Iodinated radio labelable ChT ligands for diagnostics and therapy
Choline transporter (ChT) is strongly overexpressed in certain types of cancer cells, e.g. prostate carcinoma, glioma, and small-cell carcinoma. Moreover, alterations in ChT function have been linked to various neurological and psychiatric disorders. Thus, ChT represents a valuable target for diagnostic and therapeutic radiopharmaceuticals.
Current medicine and the field of cancer management in particular greatly and increasingly profits from radionuclide imaging methods such as positron emission tomography (PET), single photon emission computed tomography (SPECT), and planar scintigraphy (PS). We have developed a novel series of iodinated small-molecule ligands, which are applicable in diagnostics and therapy of diseases related to pathological expression/function of choline transporter. Labeling of these compounds with different radioactive isotopes of iodine enables their use not only in all of the aforementioned imaging modalities - PET (124-I), SPECT (123-I, 131-I), PS (123-I, 131-I) - but also in therapy (131-I). Our labeling procedure optimized for mild conditions would allow manufacture of radiopharmaceutical kits.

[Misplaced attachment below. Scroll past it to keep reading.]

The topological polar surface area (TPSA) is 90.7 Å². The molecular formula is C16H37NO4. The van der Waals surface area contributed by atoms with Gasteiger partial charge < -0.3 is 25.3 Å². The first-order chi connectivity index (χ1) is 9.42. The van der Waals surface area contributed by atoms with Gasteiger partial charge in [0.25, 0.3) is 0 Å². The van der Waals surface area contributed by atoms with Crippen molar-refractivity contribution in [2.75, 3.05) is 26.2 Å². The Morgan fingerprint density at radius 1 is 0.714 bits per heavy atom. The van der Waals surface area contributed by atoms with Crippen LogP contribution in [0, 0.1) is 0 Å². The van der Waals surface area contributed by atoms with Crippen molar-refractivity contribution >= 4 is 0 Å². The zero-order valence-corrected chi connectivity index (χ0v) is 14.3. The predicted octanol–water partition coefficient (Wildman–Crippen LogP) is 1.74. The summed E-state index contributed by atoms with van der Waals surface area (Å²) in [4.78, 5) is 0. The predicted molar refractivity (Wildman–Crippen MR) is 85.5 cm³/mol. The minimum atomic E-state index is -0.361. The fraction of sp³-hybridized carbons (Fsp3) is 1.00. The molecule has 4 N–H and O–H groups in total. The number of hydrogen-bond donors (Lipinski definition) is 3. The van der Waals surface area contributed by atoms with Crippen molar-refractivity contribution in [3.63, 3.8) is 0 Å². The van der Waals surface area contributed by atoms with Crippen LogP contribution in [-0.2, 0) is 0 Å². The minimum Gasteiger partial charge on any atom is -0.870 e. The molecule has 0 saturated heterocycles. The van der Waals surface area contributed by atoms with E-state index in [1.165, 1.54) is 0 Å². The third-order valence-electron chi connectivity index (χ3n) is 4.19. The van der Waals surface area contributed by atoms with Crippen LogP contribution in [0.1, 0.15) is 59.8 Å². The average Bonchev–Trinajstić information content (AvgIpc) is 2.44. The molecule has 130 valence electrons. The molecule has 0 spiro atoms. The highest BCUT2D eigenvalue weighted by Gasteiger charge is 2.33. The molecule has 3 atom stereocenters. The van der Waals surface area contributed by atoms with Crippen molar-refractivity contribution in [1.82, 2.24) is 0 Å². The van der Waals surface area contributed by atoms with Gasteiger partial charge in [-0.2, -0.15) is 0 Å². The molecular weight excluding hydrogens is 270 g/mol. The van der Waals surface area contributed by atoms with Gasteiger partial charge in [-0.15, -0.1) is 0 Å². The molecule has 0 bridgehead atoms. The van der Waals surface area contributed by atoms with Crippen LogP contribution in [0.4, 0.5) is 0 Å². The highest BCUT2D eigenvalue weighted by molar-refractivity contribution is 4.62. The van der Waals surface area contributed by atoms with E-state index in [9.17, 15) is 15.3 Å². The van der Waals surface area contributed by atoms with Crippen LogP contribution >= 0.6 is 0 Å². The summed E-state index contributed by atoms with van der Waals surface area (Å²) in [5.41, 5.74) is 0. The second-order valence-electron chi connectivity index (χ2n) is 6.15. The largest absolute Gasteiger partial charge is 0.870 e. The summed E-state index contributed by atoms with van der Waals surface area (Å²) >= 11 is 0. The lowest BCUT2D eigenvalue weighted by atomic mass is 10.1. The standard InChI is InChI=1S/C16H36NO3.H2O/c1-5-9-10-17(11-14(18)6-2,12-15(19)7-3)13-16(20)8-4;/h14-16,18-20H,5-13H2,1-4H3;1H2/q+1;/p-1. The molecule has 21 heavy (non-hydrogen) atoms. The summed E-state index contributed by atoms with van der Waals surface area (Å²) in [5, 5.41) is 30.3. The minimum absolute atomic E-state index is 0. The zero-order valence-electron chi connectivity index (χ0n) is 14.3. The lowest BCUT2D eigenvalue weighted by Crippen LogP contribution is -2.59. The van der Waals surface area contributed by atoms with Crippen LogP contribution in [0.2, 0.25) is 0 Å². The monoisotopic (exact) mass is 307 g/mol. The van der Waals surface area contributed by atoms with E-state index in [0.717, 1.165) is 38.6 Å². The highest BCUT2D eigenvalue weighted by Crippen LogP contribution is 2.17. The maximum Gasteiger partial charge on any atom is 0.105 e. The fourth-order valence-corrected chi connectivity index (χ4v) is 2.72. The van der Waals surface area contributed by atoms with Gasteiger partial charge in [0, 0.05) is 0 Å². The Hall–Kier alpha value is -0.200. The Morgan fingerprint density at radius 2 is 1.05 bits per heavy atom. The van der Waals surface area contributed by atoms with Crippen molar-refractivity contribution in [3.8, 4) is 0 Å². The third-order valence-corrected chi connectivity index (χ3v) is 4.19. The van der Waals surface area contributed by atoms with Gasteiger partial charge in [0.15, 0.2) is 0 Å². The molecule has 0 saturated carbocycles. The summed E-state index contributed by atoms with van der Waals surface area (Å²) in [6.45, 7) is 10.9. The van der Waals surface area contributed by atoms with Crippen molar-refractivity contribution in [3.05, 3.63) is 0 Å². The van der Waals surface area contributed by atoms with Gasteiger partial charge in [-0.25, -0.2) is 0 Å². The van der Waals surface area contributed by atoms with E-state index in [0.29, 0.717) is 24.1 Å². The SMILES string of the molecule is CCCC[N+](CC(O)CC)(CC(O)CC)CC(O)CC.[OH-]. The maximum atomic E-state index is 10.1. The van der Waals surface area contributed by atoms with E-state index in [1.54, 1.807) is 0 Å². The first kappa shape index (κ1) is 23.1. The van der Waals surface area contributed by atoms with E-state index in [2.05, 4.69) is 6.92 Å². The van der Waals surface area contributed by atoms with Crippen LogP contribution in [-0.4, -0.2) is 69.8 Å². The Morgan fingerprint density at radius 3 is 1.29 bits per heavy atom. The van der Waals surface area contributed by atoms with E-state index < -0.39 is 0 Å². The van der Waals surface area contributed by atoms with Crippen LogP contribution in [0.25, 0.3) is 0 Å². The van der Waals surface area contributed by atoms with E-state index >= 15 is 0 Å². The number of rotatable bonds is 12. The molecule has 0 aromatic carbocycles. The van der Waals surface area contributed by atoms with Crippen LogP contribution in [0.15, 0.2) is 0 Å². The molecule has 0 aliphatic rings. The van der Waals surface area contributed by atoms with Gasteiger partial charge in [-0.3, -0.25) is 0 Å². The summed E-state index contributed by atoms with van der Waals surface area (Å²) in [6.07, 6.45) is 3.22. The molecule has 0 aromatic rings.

Data on cancer cell lines and ADME/Tox, in vivo bio-distribution data.
The two radiopharmaceuticals [11-C]choline and [18-F]fluorocholine presently used in clinical practice suffer from serious drawbacks. These drawbacks are stemming mainly from the short half-lives of applied nuclides (20 min and 110 min, respectively). The short nuclide half-lives in combination with rapid renal excretion and high organ uptake of the mentioned drugs results in a high image background and unfavourable lesion detection sensitivity. Iodine radioisotopes possess more favourable half-lives and unlike [11-C]Ch and [18-F] FCh allow combining diagnostics with therapy. Use of iodinated radiopharm. does not require an on-site cyclotron, which significantly reduces the cost of examination.
PCT/CZ2017/050010 PV 2016-117
Institute of Macromolecular Chemistry Czech Academy of Sciences; Institute of Molecular and Translational Medicine, Faculty of Medicine and Dentistry, Palacky University, Olomouc